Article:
_{Lα}and shape factor, respectively (refer to [26] for detail). It was found that τ ≈ 0.5, which is pretty larger than the typical range of 0.05 to 0.25, showed a sufficient agreement with the C

_{Lα}in this study. This is one typical characteristic for low Reynolds number flow [27].

_{L}–α curves, such as linear increments in the pre-stall region and gradual reductions after the stall angles, are completely in line with the previous study on LAR wings at low Reynolds number [5]. No stall peaks in the C

_{L}–α curves also imply a laminar-dominant flow, which was insufficient to overcome the adverse pressure on the suction side of the model plates (refer to [27] for the disappearance of the stall peak as Re decreases). Decreasing AR relieved the C

_{Lα}in the pre-stall region (arrow (1) in Figure 3), further suggesting a gradual growth in an encroachment of the TiVs into the inboard region as the previous studies have shown [1,3].

_{L}(arrow (2) in Figure 3; 15 < α < 25 deg). This is in line with one recent study [6], which revealed that TiVs of a lower AR wing suppress the vortex shedding and assist in establishing the Kutta condition around the midspan, thereby enhancing the lift. This also explains the slight bump in the C

_{D}at AR = 2.03 (α ≈ 20 deg), because such TiV effect would practically augment the net force acting on the surface. No boost or bump in the C

_{D}at AR = 4.5 further suggests that such an aerodynamic benefit from the TiV may be only effective at AR < 4.5.

_{L}–α and C

_{D}–α curves with respect to β. The dashed straight lines in each graph are the results of the lifting-line theory with τ = 0.5. In all cases, increasing β delayed growth of C

_{L}and C

_{D}(arrows (1) and (2) in Figure 4a). This is a typical feature of a sweptback plate as an increase in β gradually reduces the inflow velocity perpendicular to the wingspan as U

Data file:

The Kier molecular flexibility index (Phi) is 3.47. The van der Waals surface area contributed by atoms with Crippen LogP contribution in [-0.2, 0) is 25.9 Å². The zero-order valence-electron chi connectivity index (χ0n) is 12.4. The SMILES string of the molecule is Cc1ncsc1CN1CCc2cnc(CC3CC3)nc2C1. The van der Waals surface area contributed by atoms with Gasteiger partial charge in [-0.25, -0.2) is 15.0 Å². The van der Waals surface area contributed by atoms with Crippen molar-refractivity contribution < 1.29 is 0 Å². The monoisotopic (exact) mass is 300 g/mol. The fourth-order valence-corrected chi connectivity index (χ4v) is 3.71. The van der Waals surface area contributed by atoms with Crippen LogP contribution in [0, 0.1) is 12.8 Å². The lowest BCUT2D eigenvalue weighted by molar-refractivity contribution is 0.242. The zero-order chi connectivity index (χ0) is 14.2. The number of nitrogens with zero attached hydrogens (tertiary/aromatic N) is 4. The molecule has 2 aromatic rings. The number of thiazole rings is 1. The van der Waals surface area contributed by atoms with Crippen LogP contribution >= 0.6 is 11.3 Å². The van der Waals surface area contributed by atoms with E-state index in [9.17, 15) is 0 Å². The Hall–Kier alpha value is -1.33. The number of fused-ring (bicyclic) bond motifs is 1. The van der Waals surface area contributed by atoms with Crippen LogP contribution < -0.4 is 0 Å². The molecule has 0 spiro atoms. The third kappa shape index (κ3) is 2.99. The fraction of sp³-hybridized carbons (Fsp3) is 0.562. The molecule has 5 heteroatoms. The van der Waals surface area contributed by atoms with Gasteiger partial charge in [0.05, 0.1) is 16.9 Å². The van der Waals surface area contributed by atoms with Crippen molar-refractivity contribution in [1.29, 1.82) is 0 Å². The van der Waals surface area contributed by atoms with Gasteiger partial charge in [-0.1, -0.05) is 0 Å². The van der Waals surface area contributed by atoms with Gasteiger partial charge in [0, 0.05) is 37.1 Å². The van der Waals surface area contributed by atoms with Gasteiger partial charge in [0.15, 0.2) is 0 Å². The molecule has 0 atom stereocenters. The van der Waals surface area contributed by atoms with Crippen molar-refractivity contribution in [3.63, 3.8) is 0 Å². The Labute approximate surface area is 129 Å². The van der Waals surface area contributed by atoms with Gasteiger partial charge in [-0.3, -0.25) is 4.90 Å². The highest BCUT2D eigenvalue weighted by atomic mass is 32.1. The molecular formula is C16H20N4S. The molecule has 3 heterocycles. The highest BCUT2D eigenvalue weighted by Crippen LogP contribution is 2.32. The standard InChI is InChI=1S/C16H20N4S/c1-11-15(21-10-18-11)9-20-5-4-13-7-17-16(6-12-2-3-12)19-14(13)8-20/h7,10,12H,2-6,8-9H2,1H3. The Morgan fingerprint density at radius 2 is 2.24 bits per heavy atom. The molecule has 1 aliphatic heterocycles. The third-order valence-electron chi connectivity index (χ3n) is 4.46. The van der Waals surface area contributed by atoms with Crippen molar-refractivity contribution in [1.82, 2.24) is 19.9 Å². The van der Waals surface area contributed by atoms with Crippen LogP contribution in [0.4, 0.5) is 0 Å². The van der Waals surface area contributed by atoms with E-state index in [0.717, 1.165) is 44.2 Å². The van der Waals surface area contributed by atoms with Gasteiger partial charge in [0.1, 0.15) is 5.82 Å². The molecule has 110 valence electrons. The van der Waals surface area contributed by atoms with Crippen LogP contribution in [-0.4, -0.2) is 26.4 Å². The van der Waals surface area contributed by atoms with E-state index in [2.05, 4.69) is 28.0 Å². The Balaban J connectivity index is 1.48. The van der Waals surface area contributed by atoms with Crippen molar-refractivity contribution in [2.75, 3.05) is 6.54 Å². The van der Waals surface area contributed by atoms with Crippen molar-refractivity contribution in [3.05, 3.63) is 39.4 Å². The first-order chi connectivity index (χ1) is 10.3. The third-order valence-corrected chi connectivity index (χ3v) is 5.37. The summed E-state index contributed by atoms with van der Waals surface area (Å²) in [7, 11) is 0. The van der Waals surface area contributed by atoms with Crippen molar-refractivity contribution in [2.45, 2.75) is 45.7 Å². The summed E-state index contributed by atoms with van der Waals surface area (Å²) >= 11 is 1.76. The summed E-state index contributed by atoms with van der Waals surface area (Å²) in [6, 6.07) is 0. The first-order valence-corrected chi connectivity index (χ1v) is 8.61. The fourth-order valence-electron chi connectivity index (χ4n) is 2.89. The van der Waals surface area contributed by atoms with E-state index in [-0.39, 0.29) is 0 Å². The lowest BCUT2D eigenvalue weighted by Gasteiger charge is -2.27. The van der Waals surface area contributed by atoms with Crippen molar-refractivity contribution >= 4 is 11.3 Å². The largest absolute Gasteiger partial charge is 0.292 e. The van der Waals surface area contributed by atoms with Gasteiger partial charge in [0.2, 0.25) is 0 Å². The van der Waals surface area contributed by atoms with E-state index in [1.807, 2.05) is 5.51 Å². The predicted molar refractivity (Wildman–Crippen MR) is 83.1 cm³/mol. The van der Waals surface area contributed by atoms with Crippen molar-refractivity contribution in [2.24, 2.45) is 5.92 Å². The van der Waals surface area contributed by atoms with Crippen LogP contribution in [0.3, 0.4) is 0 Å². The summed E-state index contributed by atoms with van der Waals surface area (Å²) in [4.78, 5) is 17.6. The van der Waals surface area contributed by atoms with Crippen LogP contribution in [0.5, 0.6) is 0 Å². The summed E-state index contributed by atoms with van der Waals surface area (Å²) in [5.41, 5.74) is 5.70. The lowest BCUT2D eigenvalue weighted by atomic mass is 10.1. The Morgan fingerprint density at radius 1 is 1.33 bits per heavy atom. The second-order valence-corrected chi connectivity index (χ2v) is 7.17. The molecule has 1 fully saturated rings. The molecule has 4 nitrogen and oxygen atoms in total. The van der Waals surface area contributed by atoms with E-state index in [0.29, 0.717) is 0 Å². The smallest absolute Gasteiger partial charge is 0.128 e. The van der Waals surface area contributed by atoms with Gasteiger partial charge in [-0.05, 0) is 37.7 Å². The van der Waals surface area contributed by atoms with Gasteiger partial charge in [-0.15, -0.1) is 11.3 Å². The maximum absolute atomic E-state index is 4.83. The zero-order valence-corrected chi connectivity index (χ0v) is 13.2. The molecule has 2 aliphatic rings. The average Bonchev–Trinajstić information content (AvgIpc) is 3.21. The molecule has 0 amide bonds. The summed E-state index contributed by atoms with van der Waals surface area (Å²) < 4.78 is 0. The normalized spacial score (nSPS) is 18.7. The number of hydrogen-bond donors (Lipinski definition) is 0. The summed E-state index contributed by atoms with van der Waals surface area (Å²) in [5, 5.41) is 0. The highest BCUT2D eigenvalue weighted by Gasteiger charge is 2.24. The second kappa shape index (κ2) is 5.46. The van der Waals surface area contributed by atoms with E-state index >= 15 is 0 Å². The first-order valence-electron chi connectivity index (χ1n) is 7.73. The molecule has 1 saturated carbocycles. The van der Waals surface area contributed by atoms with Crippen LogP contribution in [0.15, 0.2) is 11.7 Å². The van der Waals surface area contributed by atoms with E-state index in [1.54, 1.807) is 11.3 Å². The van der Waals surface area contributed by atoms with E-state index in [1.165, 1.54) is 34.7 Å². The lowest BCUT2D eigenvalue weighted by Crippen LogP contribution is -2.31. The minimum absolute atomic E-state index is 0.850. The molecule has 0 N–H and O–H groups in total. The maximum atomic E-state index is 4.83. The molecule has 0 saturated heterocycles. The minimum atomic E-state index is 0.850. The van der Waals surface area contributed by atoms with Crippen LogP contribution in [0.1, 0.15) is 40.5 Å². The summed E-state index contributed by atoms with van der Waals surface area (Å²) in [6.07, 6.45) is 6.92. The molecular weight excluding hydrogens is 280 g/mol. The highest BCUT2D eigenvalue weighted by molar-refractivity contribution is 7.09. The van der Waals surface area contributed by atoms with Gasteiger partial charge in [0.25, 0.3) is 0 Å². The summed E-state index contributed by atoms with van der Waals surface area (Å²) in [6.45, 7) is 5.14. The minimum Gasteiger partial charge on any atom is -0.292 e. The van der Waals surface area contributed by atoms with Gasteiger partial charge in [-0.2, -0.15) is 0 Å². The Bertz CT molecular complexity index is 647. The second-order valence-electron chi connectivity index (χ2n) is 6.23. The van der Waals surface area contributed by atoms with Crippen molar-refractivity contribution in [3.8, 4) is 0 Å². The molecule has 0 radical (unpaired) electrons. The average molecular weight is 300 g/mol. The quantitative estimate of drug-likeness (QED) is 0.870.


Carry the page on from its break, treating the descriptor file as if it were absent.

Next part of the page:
_{inflow}= U

_{∞}cosβ (as discussed later). The stall angles were gradually delayed (arrow (3) in Figure 4), also in line with previous studies on a sweptback angle (refer to [2] as an example).

_{L}at AR = 2.03 shows the prominent peaks at each stall α (Figure 4a). This feature, usually appears at a sufficiently high Reynolds number [27], is only found at this AR at β ≥ 24 deg. The maximum lift coefficient C

_{L,max}depending on β was also noticeable. At AR = 2.03, the C

_{L,max}was obtained at β = 0 deg already (arrow (3) in Figure 4a). This implies that supplying a spanwise flow and developing an LEV by using β may not be effective to enhance a lift force, at least for this AR. In other words, wings/plates with an AR of approximately two or below may be not able to produce an additional lift force supported by an LEV. At AR = 3.13 and 4.50, on the other hand, the C

_{L,max}was gradually improved with increasing β (arrow (4) in Figure 4b). The maximum value of C

_{L,max}appeared at β ≈ 30 deg for both cases. The rate of growth in C

_{L,max}was more conspicuous at AR = 3.13, implying that C

_{L,max}does not have simple monotonic relation with AR. This is similar to previous studies on a revolving/flapping wing (refer to [11] as an example).

_{L}–α curves in the pre-stall region, i.e., C

_{Lα}. These were extracted at α < 9 deg where the curves have a linear slope. The Helmbold equation, which is known to provide a closer fit at AR < 4 [26], are also added in Figure 5. The Helmbold equation is,

_{Lα}of the lifting-line theory is still higher than the measurement. The Helmbold equation gave a better fit than that of the theory with τ = 0.25, but also overestimates the C